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By Jeremy Glaser | 12-20-2010 03:38 PM

What Could Pop the Gold Bubble?

Morningstar's Scott Burns discusses the state of precious-metal ETFs and what could bring the price of gold down.

Jeremy Glaser: For Morningstar.com, I am Jeremy Glaser. Commodity ETFs have been particularly hot this year. I am here today with Scott Burns, he is a Director of ETF Research, to see what the future holds for these products.

Scott, thanks for joining me today.

Scott Burns: Jeremy, thanks for having me.

Glaser: So, it's no big secret that GLD is one of those popular commodity funds. It's one of the most requested on Morningstar.com, I think it's the second largest ETF. Are investors getting into this, are they're buying and holding it? Are they trading gold? Why has this been so popular?

Burns: Yeah, you know, gold is always very popular in times of uncertainty. That's the one thing that we know about gold. We have 3,000 years of history with gold, which we don't have with any other security or investment type out there. Gold has been really viewed as a way to protect against inflation. It's also a great way to historically protect against deflation. People will ask, why is that? And I'd say well, because the only way out of deflation is inflation. So that's kind of the answer to that.

We saw a lot of money flow into gold, but it wasn't just gold that we saw. Actually, two of the largest and most successful new launches in 2010 were Physical Platinum and Physical Palladium from ETF Securities. So, physical metals of all sorts, gold, platinum, palladium, silver have been drawing a lot of interest.

The one thing – we were recently looking at some numbers just around SPDR Gold and yes, I think everybody knows that it's a second biggest ETF and iShares Gold is a very solid, although in distance, it's multiples smaller than GLD but it's still a multi-billion fund in and of its own right. It was just how much trading happens in the GLD. Actually, the average holding period is about 20 days. So, that doesn't mean that everybody holds it for just 20 days, but that a fund that size is turning over its assets every 20 days was kind of surprising to me actually. It means that there is quite a bit of people moving in and out of a gold investment.

Glaser: With all of that, speculation happening in the market, there has been a lot of talk of possibly being in a gold bubble. I don't know if you have a view on the level of gold right now, but what do you think would happen if we did see a pretty serious decline in prices?

Burns: Yeah, I generally stay away from making predictions on the gold price. We have a commodities analysts; I'll let that person handle that. But, I will say, I do get asked this question a lot. What's going to happen with the GLD if we are in a gold bubble and it bursts? There is a lot of curiosity around that. What I think is going to happen is that like all bubbles when they burst, it's going to be terrible and calamitous. You'll have a lot of very steep downward jags to the price of gold.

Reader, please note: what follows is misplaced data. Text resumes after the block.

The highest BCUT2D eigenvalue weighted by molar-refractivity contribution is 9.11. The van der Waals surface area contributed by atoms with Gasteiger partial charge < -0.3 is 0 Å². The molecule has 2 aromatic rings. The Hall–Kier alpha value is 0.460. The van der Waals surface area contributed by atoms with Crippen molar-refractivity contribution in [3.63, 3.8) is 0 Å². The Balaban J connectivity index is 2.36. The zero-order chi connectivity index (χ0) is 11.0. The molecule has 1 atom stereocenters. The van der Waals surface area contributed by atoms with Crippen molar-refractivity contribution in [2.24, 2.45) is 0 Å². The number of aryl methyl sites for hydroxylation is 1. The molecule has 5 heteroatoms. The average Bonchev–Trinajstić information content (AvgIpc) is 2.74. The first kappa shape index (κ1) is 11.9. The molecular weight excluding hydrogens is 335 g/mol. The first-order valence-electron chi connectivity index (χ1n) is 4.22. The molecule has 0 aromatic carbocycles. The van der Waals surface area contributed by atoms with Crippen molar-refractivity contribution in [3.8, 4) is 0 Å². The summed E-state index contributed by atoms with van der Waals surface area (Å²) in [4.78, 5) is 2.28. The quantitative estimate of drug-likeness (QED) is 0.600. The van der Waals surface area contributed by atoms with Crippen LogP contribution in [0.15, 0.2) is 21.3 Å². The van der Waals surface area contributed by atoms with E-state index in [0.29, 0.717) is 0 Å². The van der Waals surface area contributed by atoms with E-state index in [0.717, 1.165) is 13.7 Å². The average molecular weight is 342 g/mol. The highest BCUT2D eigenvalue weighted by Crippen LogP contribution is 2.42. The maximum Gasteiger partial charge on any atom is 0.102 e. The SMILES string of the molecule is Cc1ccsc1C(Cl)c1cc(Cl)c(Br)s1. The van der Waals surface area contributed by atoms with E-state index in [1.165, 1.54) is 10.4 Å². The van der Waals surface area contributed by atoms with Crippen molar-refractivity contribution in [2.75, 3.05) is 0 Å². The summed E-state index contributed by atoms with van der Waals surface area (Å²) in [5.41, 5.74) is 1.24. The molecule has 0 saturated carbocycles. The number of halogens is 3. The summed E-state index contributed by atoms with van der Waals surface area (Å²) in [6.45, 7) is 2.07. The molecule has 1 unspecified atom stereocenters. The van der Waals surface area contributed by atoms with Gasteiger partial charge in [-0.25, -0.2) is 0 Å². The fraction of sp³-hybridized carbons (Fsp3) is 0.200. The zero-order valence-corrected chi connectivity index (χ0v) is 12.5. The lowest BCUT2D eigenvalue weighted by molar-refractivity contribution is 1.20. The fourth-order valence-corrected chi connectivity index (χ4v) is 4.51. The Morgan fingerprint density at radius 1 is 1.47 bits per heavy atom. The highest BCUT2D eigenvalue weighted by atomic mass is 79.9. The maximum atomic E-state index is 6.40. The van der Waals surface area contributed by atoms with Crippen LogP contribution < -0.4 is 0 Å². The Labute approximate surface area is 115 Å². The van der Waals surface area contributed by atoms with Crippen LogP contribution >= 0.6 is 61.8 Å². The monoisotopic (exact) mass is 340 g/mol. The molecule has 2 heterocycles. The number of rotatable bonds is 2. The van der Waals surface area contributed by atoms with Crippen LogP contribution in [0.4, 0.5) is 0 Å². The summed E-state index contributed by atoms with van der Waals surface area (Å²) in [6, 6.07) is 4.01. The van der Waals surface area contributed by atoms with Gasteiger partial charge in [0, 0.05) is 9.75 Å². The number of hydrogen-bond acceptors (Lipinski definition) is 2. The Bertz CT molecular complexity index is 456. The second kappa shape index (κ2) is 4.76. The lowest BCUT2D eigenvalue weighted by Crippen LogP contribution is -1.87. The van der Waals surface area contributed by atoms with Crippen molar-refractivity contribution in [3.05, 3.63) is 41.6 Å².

Again, with the one thing with gold, we have 3,000 years of history. I mean, that's exactly when the gold bubble burst in the early 80s what it looked like when it burst. Throughout recorded history, it's always very steep, very jagged. So the question I get a lot is, what's going to happen to a gold trust like the GLD or even IAU, the iShares product? The answer is that it will reflect the price of gold. So it will drop very steeply and you should expect that.

While what I don't think will happen is that you'll see huge discounts or premiums swinging around for that. I think there is really a widespread misinformation about how a grantor trust like SPDR Gold operates. You know the SPDR gold fund is never out in the market buying gold. I think that's people think that it's this, like corporation or entity out there purchasing. It's really a trust, it's a bank valut, and the way it works is that, gold shares come at – a large bank or government delivers a truck load of gold to the trust and the trust delivers shares back, and then the shares are sold in the secondary market. That's how the arbitrage works.

Vice versa, if gold prices star to drop and we start to see a lot redemptions, shares come in and trucks of gold go out, and then people have to do it like that. So even if we do get discounts, that could get into the 3% to 5% range; one, it will be temporary. And two, I'd also like to remind viewers that managing the kind of discounts you'll see if you take your suitcase of gold to Wabash Avenue and try to turn it in, you won't be getting discounts at 3%, you'll be looking at 30% to 50%. Because that's what happened in the 80s and that's how those folks get rich in those kind of downturn.

I always hear stories about people saying, well, I still have my suitcase of gold from the 80s because when I went to sell it, I couldn't get a fair price, so I just held on to it. So I think the GLD is still going to be a much better mechanism than that kind of inefficient one-off transaction.

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